"If he was stronger, if he chose differently he might still be holding this stupid thing." The edge of the sword was clanged against the stone ledge with enough force to leave it ringing. As one of Typhon's final requests, he had expressly instructed the weapon to be delivered to Kratos. Nyx felt her heart in her throat as she considered what his final moments must have been like—mortally wounded on a dirty battlefield with corpses and bloodied men for company.

And with all of the chaos around him and death staring him in the face, Typhon was thinking of them back home. Of Kratos, and their practice sessions, of laughter and of better times. She choked on words.

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"Typhon did his duty, and he did it well."

She knew Kratos was searching for a reason, but there was none. It was sad, it was brutal, and it was true.

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"He left us. He said he'd never leave us."

"I know."

.

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And Kratos' back began to shake. Nyx felt tears on her cheeks.

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She had sat with him on that day in solidarity. Now that Thetis and Aether had perished as well, she would be damned if she let Kratos be yanked out of her grasp in the same way, in the same war, by her own people.


Kratos knew that for once, he was in way over his head.

The thought left panic curling in the pit of his stomach.

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He'd been alone many times. He relished the solitude and the independence. Never before had it come back to bite him like this.

Never before had his isolation gotten him killed.

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He was hopelessly outnumbered, and outmatched. A (quite frankly, ridiculous) number of guards marched him down to the private dungeons in the Tethe'allan capitol's castle. They weren't going to risk placing him in the Meltokian prison he had already escaped from. He knew for a fact that these cells were far more secure. There was one way in and one way out.

And he was alone.

.

.

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He was going to die.

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A cold feeling of certainty crept into his bones.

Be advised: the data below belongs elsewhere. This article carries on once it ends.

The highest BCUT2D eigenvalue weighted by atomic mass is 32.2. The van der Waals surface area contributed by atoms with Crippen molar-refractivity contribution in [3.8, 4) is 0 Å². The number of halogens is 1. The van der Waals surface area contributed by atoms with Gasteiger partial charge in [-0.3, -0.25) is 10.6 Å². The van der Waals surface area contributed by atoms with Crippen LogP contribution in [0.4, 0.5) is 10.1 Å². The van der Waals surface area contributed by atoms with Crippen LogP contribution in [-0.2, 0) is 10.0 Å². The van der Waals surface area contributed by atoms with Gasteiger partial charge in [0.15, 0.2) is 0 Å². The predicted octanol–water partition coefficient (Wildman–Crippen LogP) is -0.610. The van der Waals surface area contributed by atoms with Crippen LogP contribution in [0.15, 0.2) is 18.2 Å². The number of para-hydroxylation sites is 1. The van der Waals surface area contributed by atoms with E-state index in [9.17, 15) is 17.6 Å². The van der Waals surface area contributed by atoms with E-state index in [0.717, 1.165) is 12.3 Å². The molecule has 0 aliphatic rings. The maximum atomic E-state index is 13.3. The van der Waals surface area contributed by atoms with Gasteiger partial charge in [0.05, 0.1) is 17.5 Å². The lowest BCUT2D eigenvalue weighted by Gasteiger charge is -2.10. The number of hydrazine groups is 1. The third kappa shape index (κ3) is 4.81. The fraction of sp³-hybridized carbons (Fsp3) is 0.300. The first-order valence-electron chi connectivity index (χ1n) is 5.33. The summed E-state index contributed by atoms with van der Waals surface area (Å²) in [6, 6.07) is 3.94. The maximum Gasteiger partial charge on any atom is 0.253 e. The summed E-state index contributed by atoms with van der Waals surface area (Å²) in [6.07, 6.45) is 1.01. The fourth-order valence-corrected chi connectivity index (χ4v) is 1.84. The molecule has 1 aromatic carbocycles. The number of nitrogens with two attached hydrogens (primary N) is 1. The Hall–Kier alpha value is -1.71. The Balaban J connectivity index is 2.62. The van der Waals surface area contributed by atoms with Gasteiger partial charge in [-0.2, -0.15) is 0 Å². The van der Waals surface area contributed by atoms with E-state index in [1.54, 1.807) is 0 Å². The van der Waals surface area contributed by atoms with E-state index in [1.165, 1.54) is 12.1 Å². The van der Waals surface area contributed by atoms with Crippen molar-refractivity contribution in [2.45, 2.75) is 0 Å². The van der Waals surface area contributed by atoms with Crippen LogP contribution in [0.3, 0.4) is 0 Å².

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And Yuan wouldn't even know.

Would the others be able to manage the final Summon Spirits without him? Could they do the impossible and stop the War that was killing this Mana-leaking world? Could Yuan keep them on track?

They were running out of time.

.

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He wouldn't be there. They'd have to do it without him. Did they realize how urgent the state of affairs really was? Could they feel the world giving up like he could?

They were running out of time.

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He wished he had told Yuan that when neither of them were taken by anger.

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The men that had watched over him as a child walked as faceless, helmeted drones. He swore the man ahead of him was Huberton, he had the tell-tale, left-side limp. The warm nostalgia that struck him upon entering the royal courtyard (where Typhon had taught him the sword and where he'd laugh and point out shapes in the stars at night) was not enough to banish the awful dread. Instead, the feeling left him dizzy, his captors shoving him forward to keep pace, grabbing him by the arm when he didn't respond quickly enough.

His father would glance down at them from the balcony near the throne room. Kratos' eyes dashed up to look before he could even convince his heart that the man wouldn't be there.

Instead, he saw Nyx.

Pale as a ghost, her shocked countenance filled the window.

.

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She looked so like their mother.


He was taken to a dungeon beneath the castle. It was dim, and dank, and rarely used. She was grateful that he was sequestered in her personal safe house, and not in the city prison. She might be able to talk to him here. Now prepared to forgo caution, she walked about the castle with purpose.